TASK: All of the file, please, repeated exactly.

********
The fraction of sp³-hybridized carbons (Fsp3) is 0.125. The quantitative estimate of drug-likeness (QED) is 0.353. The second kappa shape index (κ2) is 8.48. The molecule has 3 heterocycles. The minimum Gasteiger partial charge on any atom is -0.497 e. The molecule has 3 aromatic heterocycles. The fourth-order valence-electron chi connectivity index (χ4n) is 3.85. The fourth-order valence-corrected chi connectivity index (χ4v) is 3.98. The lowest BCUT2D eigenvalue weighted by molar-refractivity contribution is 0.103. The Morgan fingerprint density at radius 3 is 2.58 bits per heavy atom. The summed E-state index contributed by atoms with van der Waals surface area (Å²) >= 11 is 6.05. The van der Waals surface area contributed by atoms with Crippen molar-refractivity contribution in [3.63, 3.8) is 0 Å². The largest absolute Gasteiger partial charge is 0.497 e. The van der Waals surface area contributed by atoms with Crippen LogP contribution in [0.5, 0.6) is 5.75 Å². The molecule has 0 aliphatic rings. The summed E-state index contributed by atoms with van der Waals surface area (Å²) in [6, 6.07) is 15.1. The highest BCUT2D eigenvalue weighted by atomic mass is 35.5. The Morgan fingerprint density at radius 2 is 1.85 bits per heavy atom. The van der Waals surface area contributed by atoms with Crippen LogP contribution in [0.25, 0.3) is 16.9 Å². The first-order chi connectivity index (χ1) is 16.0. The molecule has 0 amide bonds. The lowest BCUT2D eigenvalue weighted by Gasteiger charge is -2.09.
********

The fraction of sp³-hybridized carbons (Fsp3) is 0.125. The quantitative estimate of drug-likeness (QED) is 0.353. The second kappa shape index (κ2) is 8.48. The molecule has 3 heterocycles. The minimum Gasteiger partial charge on any atom is -0.497 e. The molecule has 3 aromatic heterocycles. The fourth-order valence-electron chi connectivity index (χ4n) is 3.85. The fourth-order valence-corrected chi connectivity index (χ4v) is 3.98. The lowest BCUT2D eigenvalue weighted by molar-refractivity contribution is 0.103. The Morgan fingerprint density at radius 3 is 2.58 bits per heavy atom. The summed E-state index contributed by atoms with van der Waals surface area (Å²) >= 11 is 6.05. The van der Waals surface area contributed by atoms with Crippen molar-refractivity contribution in [3.63, 3.8) is 0 Å². The largest absolute Gasteiger partial charge is 0.497 e. The van der Waals surface area contributed by atoms with Crippen LogP contribution in [0.5, 0.6) is 5.75 Å². The molecule has 0 aliphatic rings. The summed E-state index contributed by atoms with van der Waals surface area (Å²) in [6, 6.07) is 15.1. The highest BCUT2D eigenvalue weighted by atomic mass is 35.5. The Morgan fingerprint density at radius 2 is 1.85 bits per heavy atom. The van der Waals surface area contributed by atoms with Crippen LogP contribution in [0.25, 0.3) is 16.9 Å². The first-order chi connectivity index (χ1) is 16.0. The molecule has 0 amide bonds. The lowest BCUT2D eigenvalue weighted by Gasteiger charge is -2.09.